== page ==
“Another instance is the niqab, when the headscarf also wraps around even the mouth area, leaving only the eyes exposed. This is a cultural interpretation of the veil that you see predominantly in the Middle East,” she says. “The burqa and the niqab [are] almost synonymous, and that is the covering of the face with the exception of the eyes. And that’s not a religious mandate. That is just a cultural manifestation of the veil that is more prevalent within the Middle East and not really in the West.” The slight difference is the burqa often covers the eye area with a layer of mesh.

In the West, popular styles include the simple headscarf worn around the head and neck, and also the ever-so-stylish turban. “You definitely see a lot of the turban, but [also] just the headscarf itself that wraps around the head and the neck, and that’s it,” she says. “It doesn’t wrap around the chest or go all the way down to the hips or to the stomach area as you sometimes see with the shayla, or like the chador, which covers even the back area and the stomach area. In the West, it’s usually just an accessory. With the chador and the shayla styles, the scarf itself is the outfit, whereas now with the West, the scarf is just the accessory. It’s just the cherry on top of your outfit.”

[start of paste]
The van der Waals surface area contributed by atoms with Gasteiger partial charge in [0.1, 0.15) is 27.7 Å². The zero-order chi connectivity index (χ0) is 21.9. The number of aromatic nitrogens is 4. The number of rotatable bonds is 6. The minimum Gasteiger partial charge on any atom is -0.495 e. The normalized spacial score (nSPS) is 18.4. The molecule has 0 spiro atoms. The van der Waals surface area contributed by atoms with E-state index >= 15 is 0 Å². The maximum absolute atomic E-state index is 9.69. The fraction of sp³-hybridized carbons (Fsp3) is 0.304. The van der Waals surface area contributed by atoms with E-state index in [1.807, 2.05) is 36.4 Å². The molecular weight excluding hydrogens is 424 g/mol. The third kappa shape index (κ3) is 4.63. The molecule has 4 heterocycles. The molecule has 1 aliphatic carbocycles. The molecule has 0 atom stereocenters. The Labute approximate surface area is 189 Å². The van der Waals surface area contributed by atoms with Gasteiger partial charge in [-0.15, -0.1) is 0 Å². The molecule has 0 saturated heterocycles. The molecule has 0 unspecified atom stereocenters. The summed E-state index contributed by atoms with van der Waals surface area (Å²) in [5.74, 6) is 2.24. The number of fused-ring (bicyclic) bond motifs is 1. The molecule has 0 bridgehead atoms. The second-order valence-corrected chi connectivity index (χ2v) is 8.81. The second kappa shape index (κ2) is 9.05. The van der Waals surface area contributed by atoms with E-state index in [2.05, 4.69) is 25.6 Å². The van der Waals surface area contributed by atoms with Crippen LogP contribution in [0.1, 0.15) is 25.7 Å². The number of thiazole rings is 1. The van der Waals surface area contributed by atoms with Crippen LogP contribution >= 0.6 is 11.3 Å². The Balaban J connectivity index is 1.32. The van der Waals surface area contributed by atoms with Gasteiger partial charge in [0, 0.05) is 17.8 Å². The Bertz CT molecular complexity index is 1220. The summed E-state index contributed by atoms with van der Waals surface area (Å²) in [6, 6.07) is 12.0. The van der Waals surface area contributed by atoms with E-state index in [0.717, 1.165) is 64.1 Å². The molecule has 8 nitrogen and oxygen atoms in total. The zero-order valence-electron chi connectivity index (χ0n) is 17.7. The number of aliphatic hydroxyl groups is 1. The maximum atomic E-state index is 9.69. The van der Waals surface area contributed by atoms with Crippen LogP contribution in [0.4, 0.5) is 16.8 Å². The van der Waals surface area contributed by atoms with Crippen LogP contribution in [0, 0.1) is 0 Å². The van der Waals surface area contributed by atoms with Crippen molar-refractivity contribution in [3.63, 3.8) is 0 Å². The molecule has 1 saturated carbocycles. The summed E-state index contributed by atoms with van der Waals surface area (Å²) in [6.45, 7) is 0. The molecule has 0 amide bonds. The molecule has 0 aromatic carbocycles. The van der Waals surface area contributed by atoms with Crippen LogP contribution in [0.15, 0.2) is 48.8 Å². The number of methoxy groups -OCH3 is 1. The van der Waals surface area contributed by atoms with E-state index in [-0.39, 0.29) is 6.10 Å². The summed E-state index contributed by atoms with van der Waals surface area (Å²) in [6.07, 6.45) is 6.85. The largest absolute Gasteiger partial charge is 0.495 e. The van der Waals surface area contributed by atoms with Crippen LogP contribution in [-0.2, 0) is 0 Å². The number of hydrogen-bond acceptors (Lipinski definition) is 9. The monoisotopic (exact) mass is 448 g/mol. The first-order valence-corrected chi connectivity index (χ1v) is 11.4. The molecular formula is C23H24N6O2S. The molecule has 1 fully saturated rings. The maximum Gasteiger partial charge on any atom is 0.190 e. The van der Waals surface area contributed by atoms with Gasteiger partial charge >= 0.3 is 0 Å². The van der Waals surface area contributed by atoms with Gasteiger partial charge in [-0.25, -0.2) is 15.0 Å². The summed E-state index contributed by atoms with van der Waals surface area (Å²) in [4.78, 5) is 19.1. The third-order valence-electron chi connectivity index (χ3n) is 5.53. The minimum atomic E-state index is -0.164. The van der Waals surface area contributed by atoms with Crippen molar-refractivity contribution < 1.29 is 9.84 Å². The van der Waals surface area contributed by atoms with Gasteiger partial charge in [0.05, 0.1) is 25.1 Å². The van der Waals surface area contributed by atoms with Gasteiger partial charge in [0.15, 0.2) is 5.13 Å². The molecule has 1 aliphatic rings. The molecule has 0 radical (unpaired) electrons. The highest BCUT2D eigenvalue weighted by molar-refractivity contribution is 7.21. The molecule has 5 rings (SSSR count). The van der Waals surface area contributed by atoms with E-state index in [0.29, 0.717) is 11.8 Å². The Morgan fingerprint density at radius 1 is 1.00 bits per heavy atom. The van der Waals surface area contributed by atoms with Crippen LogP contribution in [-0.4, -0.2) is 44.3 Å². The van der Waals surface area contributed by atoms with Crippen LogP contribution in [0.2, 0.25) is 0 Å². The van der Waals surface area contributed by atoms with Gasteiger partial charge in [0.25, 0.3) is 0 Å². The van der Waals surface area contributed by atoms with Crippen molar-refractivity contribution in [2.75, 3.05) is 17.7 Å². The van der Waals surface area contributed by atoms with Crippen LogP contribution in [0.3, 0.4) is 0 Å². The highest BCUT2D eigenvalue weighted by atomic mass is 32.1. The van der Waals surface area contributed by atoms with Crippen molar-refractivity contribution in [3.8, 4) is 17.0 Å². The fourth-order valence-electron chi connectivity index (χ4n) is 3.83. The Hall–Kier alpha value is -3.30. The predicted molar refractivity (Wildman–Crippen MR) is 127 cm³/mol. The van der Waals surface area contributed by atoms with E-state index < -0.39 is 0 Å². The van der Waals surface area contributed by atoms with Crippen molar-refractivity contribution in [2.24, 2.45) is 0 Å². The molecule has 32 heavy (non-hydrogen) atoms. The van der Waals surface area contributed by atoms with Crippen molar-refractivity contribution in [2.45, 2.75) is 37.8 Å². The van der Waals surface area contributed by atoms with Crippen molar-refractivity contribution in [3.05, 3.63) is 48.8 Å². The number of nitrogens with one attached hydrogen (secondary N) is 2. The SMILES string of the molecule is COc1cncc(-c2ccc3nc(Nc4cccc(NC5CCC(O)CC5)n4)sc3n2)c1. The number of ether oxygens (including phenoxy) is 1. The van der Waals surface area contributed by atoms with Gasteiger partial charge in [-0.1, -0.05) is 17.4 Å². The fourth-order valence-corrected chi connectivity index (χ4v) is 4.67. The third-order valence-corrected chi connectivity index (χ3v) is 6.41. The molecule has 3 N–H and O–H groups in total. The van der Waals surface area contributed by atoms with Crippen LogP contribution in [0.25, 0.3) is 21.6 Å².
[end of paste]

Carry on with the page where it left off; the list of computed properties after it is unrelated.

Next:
“Even though there is definitely a guideline with how the headscarf should be worn, you’re seeing it change so much now more than ever — especially now with the modest fashion revolution — and you’re seeing so many different styles,” El-Yacoubi says. There’s a palpable excitement in her voice as she speaks. “And now, even when it comes to just the turban style, there are 10 to 20 different ways of wrapping it in the turban style.”

interpretations of head coverings can vary

“The reality is that the verses that mandate the head coverings and modesty that a woman should enjoy are not so specific, and so we yield to secondary sources which are the Hadith, a collection of narration by the prophet relayed to us by his companions, that gave us the explicit details on how to cover,” El-Yacoubi says. “We also see this when it comes to, for example, Ramadan. In the Qur’an, it tells us to fast for Ramadan and it tells us to pray, but it doesn’t get into exact details as to how to do it. And so in that regard, we yield to the Hadith to explain to us what the Prophet said in terms of how to perfect these performances.”

“You have Muslims from different sects that reject these translations, or who accept them but they regard it as something that’s just a product of its time — not meant to translate transnationally or historically,” El-Yacoubi concludes. “And then you have the more traditionalist orthodox [who is] more literalist, who understands it to mean exactly what it has said and continues [the practice] into modern times.”

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(Photos via Regor Fischer/AFP/Getty, Jessica McGowan/Getty )